Who Is Alex Azar? Trump's New HHS Secretary Pick Lobbied for Big Pharma

Paris, FRANCE: Director of French research laboratory, the Pasteur Institute, Alice Dautry (R) smiles next to US Deputy Secretary of Health and Human Services, Alex Azar, 06 February 2006 at the institute in Paris prior signing an cooperation agreement to fight bird flu. The Pasteur Institute, set up in 1887, is named after Louis Pasteur, one of the greatest minds in bacteriology, vaccination and hygiene, after whom the process of pasteurisation is named. STEPHANE DE SAKUTIN/AFP/Getty Images)

Alex Azar, a former pharmaceutical executive, has been tapped by President Donald Trump to be the next secretary of Health and Human Services.

"He will be a star for better healthcare and lower drug prices," Trump tweeted from the Philippines on Monday.

I am proud of the Rep. House & Senate for working so hard on cutting taxes {& reform.} We’re getting close! Now, how about ending the unfair & highly unpopular Indiv Mandate in OCare & reducing taxes even further? Cut top rate to 35% w/all of the rest going to middle income cuts?

— Donald J. Trump (@realDonaldTrump) November 13, 2017

Until last year, Azar was the president of the American division of pharmaceutical giant Eli Lilly where he oversaw lobbying efforts and corporate branding. When Azar joined Lilly, seven states were suing the company for allegedly pushing for off-label uses of a drug for treating bipolar disorder and schizophrenia.

Before that, for six years, the Yale Law School and Dartmouth graduate worked in President George W. Bush's Department of Health and Human Services, where he was first a General Counsel and then later became the Deputy Secretary. He won unanimous Senate approval during his confirmation process for that post.

While serving in Bush's HHS, he helped to combat bioterrorism, prepare for public health emergencies and develop regulation. Some of the key issues he worked on were the federal medical response to Hurricane Katrina, repatriation of Americans evacuated from Lebanon, and the feared bird flu outbreak of the mid-2000s.

In a press release announcing his departure in 2007, Azar said of his time in the administration, "Our human services programs encourage individual responsibility and help families achieve independence." He left to pursue opportunities in the private sector, according to that release.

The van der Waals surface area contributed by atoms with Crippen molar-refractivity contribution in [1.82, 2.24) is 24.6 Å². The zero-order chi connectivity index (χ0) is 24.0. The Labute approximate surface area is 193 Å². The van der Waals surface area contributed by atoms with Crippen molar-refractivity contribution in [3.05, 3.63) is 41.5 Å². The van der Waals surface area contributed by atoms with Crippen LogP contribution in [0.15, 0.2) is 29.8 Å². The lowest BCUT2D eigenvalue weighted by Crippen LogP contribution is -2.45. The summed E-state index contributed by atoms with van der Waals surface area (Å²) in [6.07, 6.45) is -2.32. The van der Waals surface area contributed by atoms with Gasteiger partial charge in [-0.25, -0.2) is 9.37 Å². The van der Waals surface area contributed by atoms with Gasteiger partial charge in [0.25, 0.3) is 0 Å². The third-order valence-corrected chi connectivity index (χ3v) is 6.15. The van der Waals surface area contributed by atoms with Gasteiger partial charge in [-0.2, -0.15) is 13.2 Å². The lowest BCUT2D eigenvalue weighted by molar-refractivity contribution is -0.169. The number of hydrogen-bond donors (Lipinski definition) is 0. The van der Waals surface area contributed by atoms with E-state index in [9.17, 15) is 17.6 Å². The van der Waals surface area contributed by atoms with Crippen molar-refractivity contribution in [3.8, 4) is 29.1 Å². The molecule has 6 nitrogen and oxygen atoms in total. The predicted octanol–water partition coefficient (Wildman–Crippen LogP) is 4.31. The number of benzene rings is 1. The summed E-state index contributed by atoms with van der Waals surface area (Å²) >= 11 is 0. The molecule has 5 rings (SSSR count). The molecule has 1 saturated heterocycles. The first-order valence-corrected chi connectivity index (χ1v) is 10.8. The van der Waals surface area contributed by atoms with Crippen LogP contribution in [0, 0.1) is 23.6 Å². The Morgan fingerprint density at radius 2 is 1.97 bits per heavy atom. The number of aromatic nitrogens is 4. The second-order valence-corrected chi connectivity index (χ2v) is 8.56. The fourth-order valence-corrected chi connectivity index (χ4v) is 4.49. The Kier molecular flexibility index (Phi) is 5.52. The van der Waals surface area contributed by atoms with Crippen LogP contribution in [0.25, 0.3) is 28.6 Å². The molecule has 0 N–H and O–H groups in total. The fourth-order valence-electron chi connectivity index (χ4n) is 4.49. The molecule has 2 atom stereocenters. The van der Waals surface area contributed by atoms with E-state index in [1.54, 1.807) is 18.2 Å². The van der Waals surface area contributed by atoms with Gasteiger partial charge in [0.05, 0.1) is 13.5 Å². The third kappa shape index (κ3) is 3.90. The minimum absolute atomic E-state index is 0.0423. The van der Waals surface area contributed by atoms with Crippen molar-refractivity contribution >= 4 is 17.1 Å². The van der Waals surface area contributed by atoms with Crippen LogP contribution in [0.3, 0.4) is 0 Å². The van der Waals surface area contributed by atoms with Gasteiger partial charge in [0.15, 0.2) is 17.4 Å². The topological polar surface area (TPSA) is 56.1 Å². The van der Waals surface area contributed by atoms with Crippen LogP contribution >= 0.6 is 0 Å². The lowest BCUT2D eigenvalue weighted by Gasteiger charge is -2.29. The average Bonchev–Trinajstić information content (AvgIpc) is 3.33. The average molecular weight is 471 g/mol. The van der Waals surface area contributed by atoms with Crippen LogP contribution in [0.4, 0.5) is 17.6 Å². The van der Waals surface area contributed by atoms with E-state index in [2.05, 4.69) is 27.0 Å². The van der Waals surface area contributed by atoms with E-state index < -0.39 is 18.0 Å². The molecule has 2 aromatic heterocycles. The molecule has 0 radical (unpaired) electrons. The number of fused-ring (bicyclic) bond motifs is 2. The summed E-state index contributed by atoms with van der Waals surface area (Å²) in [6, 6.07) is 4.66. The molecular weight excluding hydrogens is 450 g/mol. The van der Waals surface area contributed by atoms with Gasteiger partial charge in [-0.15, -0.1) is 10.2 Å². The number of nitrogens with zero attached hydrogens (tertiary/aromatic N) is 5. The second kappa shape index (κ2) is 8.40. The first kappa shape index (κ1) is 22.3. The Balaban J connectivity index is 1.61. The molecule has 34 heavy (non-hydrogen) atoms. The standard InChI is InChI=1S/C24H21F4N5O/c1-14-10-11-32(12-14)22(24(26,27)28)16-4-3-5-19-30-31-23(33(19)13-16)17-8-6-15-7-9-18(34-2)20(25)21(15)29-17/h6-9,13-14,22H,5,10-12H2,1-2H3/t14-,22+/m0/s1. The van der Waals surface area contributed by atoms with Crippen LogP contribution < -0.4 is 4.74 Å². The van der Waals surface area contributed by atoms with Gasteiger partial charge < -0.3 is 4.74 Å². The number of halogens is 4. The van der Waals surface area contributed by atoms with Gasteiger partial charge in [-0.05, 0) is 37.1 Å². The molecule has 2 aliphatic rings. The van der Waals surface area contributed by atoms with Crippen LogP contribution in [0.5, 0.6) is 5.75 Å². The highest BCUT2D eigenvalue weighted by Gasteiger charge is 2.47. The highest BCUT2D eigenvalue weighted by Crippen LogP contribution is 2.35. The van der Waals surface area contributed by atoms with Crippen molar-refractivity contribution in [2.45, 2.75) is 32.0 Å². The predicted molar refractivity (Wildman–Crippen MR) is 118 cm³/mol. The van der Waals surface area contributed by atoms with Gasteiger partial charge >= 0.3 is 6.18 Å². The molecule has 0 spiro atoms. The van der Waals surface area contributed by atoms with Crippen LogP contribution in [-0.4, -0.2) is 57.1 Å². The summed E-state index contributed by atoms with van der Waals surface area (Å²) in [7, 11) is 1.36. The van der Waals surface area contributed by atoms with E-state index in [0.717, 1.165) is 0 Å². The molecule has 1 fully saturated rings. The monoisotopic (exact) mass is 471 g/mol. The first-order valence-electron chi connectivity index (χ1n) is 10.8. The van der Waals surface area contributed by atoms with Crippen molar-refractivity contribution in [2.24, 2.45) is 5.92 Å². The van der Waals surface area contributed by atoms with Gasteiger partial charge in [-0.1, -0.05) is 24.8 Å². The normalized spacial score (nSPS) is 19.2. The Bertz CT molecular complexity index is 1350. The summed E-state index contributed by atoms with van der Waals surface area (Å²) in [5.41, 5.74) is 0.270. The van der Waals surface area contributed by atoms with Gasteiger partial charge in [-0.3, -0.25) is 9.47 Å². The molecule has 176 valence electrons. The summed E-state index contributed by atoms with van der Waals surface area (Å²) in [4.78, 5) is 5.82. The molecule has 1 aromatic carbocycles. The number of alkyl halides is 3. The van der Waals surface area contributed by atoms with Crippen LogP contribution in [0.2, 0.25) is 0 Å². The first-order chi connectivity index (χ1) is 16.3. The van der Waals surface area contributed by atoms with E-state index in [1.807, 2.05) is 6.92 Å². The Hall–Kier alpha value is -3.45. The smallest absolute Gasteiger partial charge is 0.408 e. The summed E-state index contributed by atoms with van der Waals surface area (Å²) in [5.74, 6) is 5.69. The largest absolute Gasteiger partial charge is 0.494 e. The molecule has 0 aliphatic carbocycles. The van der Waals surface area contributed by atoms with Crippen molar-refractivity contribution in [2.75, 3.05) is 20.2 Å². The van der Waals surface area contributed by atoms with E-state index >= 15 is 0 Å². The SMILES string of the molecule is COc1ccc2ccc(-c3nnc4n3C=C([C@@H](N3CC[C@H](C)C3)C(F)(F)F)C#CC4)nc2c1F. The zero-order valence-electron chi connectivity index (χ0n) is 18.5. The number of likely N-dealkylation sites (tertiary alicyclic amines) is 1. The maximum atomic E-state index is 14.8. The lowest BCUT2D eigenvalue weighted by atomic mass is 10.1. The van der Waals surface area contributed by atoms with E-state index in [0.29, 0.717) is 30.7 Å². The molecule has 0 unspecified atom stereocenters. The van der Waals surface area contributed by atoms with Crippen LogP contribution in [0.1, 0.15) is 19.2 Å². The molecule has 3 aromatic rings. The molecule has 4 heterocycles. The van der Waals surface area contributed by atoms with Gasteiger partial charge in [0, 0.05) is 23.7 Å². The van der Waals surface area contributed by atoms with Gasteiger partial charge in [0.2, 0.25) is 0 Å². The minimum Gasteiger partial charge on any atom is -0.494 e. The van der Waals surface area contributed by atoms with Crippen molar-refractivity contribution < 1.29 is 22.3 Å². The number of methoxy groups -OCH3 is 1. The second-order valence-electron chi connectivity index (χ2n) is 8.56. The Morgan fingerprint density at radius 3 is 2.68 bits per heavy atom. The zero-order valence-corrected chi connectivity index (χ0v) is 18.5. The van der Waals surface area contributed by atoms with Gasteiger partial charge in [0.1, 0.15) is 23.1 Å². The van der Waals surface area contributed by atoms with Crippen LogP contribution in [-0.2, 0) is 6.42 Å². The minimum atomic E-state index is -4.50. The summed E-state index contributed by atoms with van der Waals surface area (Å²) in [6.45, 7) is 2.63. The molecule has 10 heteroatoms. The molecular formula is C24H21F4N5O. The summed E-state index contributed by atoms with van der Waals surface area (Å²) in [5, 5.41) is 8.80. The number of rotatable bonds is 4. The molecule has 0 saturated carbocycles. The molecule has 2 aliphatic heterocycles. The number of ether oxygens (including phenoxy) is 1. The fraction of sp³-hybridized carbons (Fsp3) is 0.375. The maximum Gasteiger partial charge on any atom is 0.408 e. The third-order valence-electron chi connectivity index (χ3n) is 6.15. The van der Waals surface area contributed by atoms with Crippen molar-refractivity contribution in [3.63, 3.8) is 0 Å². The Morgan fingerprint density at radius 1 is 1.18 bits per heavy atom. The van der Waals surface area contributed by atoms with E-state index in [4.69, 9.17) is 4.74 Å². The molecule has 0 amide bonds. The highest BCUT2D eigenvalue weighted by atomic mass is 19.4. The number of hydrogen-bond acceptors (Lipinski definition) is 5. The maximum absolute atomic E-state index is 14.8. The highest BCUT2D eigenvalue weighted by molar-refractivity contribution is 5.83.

Azar, who would oversee Obamacare for the Trump administration, in June told Bloomberg TV, "I'm not one to say many good things about Obamacare, but one of the nice things in it is it does give a tremendous amount authority to the secretary of HHS. ...There are still changes that can be made to make it work a little better than it has been."

Azar once clerked for then-Supreme Court Justice Antonin Scalia. In 2011, he worked on then-presidential candidate Mitt Romney's campaign as a member on his justice advisory committee, which included several former Bush and Reagan administration officials.

He would succeed Tom Price, the former secretary of Health and Human Services who resigned after reports that he used taxpayer-funded private planes for personal trips.

Azar is one of many new cabinet members who come from the corporate world, and seem to contradict Trump's supposed intentions to "drain the swamp."

I will Make Our Government Honest Again -- believe me. But first, I'm going to have to #DrainTheSwamp in DC. https://t.co/m1lMAQPnIb

— Donald J. Trump (@realDonaldTrump) October 18, 2016

Azar is married with two children, and currently resides in Indianapolis, where Eli Lilly's American operations are based. He went to Dartmouth for undergrad and Yale for law school. Azar grew up in Salisbury, Maryland, where graduated from Parkside High School.